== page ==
In one preferred embodiment of the present invention, predetermined thresholds are applied to the amplitude of the impedance signal data to detect the presence of CPR and/or motion artifacts in the ECG signal. These thresholds may be applied in different operating modes of the apparatus, e.g., “analyze rhythm”, “shock advised”, “press to shock”, “check patient”, “CPR pause”, etc. A sophisticated analysis may be used to determine when the impedance variations have exceeded such predetermined thresholds.

The present invention may be implemented in a defibrillator that is configured to monitor the ECG signal for the presence of the CPR and/or motion artifacts in the ECG signal and, upon the detection of such CPR and/or motion artifacts in the ECG signal, interrupts the analysis of the patient's ECG rhythm.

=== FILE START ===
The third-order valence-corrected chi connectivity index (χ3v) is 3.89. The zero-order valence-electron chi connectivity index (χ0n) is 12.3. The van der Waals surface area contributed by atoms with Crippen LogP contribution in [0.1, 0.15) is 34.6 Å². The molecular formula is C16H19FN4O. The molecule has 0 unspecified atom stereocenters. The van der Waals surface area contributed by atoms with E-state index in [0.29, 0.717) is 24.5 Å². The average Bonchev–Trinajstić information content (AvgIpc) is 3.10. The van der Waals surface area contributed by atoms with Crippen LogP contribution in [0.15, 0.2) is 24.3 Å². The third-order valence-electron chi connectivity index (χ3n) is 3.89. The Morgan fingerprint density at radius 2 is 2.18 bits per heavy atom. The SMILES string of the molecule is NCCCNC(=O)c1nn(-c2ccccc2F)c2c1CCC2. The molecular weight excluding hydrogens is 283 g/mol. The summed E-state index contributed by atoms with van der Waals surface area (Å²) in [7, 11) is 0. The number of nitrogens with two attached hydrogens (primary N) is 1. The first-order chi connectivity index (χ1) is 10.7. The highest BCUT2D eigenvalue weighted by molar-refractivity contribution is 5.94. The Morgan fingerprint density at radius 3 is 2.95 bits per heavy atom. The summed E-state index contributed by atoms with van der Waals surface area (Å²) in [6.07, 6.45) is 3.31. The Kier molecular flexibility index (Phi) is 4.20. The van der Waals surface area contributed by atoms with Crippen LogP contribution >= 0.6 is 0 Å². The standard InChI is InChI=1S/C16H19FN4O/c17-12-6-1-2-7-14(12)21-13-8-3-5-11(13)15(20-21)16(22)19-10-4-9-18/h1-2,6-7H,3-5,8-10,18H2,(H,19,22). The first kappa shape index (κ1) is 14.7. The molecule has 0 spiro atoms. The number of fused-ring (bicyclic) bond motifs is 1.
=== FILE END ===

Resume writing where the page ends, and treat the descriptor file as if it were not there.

In still another embodiment of the present invention, the characterization of the patient's impedance signal data is used by the apparatus to advise defibrillation therapy.

In yet another embodiment of the present invention, the characterization of the patient's impedance signal data is used by the apparatus to identify a non-shockable rhythm and to indicate to the user that defibrillation therapy is not advised.

In another embodiment of the present invention, the characterization of the patient's impedance signal data may be used by the apparatus to indicate a shockable ECG rhythm, in which case defibrillation therapy is advised, and CPR is not advised. In this situation, bystanders are advised to not touch the patient and stay clear of the patient.